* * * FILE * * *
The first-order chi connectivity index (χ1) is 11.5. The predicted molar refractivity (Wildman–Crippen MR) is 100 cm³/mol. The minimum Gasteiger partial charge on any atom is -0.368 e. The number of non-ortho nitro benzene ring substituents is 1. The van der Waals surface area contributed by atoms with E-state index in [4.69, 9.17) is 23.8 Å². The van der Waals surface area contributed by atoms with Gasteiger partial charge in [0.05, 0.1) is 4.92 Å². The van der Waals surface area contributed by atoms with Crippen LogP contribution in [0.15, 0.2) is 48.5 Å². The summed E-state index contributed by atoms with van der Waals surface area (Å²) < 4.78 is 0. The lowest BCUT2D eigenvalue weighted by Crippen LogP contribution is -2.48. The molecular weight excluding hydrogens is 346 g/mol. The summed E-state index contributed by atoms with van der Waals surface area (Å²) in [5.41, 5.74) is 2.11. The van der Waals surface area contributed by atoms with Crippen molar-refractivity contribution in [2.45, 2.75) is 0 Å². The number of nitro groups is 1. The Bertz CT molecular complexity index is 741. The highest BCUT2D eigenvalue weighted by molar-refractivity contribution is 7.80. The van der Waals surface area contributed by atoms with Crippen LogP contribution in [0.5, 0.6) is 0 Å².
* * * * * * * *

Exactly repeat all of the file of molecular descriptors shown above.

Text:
The first-order chi connectivity index (χ1) is 11.5. The predicted molar refractivity (Wildman–Crippen MR) is 100 cm³/mol. The minimum Gasteiger partial charge on any atom is -0.368 e. The number of non-ortho nitro benzene ring substituents is 1. The van der Waals surface area contributed by atoms with E-state index in [4.69, 9.17) is 23.8 Å². The van der Waals surface area contributed by atoms with Gasteiger partial charge in [0.05, 0.1) is 4.92 Å². The van der Waals surface area contributed by atoms with Crippen LogP contribution in [0.15, 0.2) is 48.5 Å². The summed E-state index contributed by atoms with van der Waals surface area (Å²) < 4.78 is 0. The lowest BCUT2D eigenvalue weighted by Crippen LogP contribution is -2.48. The molecular weight excluding hydrogens is 346 g/mol. The summed E-state index contributed by atoms with van der Waals surface area (Å²) in [5.41, 5.74) is 2.11. The van der Waals surface area contributed by atoms with Crippen molar-refractivity contribution in [2.45, 2.75) is 0 Å². The number of nitro groups is 1. The Bertz CT molecular complexity index is 741. The highest BCUT2D eigenvalue weighted by molar-refractivity contribution is 7.80. The van der Waals surface area contributed by atoms with Crippen LogP contribution in [0.5, 0.6) is 0 Å².